The new Directive takes the small company or group as the starting point in what is described as a ‘think small first’ approach, with additional requirements being imposed on medium-sized and large entities and also public interest entities. The provisions of the Directive prohibit Member States from imposing a legal requirement on small companies to disclose information in their financial statements beyond that prescribed by the Directive, though there is a very limited discretion in a small number of areas. What is prescribed by the Directive is not very extensive.

The Department of Jobs, Enterprise and Innovation (DJEI) published a Consultation Paper on the range of 104 options set out in the Directive in which Member States are required to decide in enacting the enabling legislation to implement the provisions of the Directive. The responses are now under consideration by DJEI.

The new Directive introduces an obligation on large undertakings and ‘public interest entities’ active in the extractive industries or engaged in logging of primary forests to produce and publish a report on all material payments to governments, analysed by country, and where payments are attributable to a specific project, by project.

Micro – Entity Regime
A Directive adopted by the EU in 2012 amending the then existing Accounting Directive introduced a new category of company, the ‘micro-entity’. The application of the 2012 Directive was at the option of the Member States. Ireland did not apply it, the UK did. However, it is now back on the agenda as part of the Accounting Directive and decisions must be made on the options to adopt. A micro-entity is a company with a balance sheet total of up to €350,000, turnover of up to €700,000 and an average of up to ten employees.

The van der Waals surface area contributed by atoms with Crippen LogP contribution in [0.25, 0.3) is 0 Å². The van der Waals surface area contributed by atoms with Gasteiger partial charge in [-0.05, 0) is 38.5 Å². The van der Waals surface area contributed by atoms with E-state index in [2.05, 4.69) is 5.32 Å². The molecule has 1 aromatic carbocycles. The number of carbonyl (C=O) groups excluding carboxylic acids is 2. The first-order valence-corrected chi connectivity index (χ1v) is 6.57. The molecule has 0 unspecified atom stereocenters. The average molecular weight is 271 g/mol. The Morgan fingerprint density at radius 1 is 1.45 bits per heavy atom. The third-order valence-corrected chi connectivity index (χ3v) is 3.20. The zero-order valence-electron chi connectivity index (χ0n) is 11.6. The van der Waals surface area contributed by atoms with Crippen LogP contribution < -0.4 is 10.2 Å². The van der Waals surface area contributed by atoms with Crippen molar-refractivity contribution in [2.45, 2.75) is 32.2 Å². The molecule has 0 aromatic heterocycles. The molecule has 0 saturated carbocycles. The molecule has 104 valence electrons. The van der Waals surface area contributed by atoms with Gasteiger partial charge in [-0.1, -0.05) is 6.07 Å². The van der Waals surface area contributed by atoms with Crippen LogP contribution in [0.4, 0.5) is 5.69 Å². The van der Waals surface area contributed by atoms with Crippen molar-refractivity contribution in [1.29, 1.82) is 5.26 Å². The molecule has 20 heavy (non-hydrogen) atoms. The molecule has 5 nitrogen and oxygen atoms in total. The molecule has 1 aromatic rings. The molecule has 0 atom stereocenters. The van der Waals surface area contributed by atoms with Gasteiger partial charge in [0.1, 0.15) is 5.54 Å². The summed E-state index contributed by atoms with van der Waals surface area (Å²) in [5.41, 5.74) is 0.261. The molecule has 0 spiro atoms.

The primary statements of a micro-entity would not require inclusion of a cash flow statement or a statement of recognised gains and losses with significantly reduced disclosure note requirements and exemption from preparing a directors report. The balance sheet and profit and loss account are in abridged form. Filing with the Companies Office may be confined to the balance sheet only, with very limited note disclosures. Micro-entities financial statements that comply with the new regime are presumed to give a true and fair view. There is no requirement for directors to consider what additional information may be needed in order for the accounts to give a true and fair view.

FRC Proposals
The Financial Reporting Council (FRC) has responded to UK legislative changes on foot of the Directives by publishing three Financial Reporting Exposure Drafts:

FRED 58 (FRS 105) – The Financial Reporting Standard applicable to the Micro-Entities Regime.

FRED 59 – Draft amendments to FRS 102: Small entities and other amendments.

FRED 60: Draft amendments to FRS 100 and FRS 101

Under the new reporting framework, the FRSSE (Financial Reporting Standard for Smaller Entities) will be withdrawn and smaller entities will now have to choose between three core regimes subject to meeting relevant criteria:

  • The micro-entities regime (FRS 105)
  • The small entities regime (FRS 102 – Section 1A)
  • FRS 102

The financial reporting requirements of each standard get progressively more complex and comprehensive the further up the suite of standards you go. Where a choice of regime exists, entities should consider which of the regimes is the most appropriate with such considerations as the characteristics or restrictions of a particular regime, the resources available and the information needs of the users. The micro-entity regime applies to companies only and excludes public companies, financial institutions, charities and all companies where consolidated accounts are being prepared.

The proposals in relation to FRS 102 section 1A are that small entities will apply the recognition and measurement requirements of FRS 102, but different presentation and disclosure requirements, thus ensuring that all entities apply a consistent framework.
In addition, other more minor amendments are required to FRS 102 to ensure continued compliance with changes to company law, on foot of the implementation of EU Directives. FRED 59 sets out these proposed amendments.

Conclusion
Ireland must catch up on the new Accounting Directive and all that it brings in the very near future with the requirements required to be implemented in 2016. This will give rise to potentially two sets of adjustments and two transition processes over the next year or so. Thinking it through, proper planning and getting the appropriate support in place where needed will ease the way and help to avoid any pitfalls and surprises.

All this at a time when the Companies Act 2014 also has to be dealt with.

Busy times ahead!!